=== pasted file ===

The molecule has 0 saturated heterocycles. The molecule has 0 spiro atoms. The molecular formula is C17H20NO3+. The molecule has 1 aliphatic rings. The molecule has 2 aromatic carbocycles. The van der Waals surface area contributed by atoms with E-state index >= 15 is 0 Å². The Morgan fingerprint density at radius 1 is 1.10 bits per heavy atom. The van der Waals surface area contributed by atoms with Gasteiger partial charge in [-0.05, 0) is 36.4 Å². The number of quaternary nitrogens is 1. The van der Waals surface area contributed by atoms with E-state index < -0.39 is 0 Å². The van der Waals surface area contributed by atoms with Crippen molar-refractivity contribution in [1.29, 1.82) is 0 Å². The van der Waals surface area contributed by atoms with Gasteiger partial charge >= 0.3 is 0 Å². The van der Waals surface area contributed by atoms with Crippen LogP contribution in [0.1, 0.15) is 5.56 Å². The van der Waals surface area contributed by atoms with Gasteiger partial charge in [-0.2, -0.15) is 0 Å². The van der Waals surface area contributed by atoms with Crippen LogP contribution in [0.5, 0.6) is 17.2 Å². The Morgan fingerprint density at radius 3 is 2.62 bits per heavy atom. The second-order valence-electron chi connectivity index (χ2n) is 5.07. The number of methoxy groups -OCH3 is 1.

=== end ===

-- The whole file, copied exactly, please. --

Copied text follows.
The molecule has 0 saturated heterocycles. The molecule has 0 spiro atoms. The molecular formula is C17H20NO3+. The molecule has 1 aliphatic rings. The molecule has 2 aromatic carbocycles. The van der Waals surface area contributed by atoms with E-state index >= 15 is 0 Å². The Morgan fingerprint density at radius 1 is 1.10 bits per heavy atom. The van der Waals surface area contributed by atoms with Gasteiger partial charge in [-0.05, 0) is 36.4 Å². The number of quaternary nitrogens is 1. The van der Waals surface area contributed by atoms with E-state index < -0.39 is 0 Å². The van der Waals surface area contributed by atoms with Crippen molar-refractivity contribution in [1.29, 1.82) is 0 Å². The van der Waals surface area contributed by atoms with Gasteiger partial charge >= 0.3 is 0 Å². The van der Waals surface area contributed by atoms with Crippen LogP contribution in [0.1, 0.15) is 5.56 Å². The van der Waals surface area contributed by atoms with Gasteiger partial charge in [-0.2, -0.15) is 0 Å². The van der Waals surface area contributed by atoms with Crippen LogP contribution in [0.5, 0.6) is 17.2 Å². The Morgan fingerprint density at radius 3 is 2.62 bits per heavy atom. The second-order valence-electron chi connectivity index (χ2n) is 5.07. The number of methoxy groups -OCH3 is 1.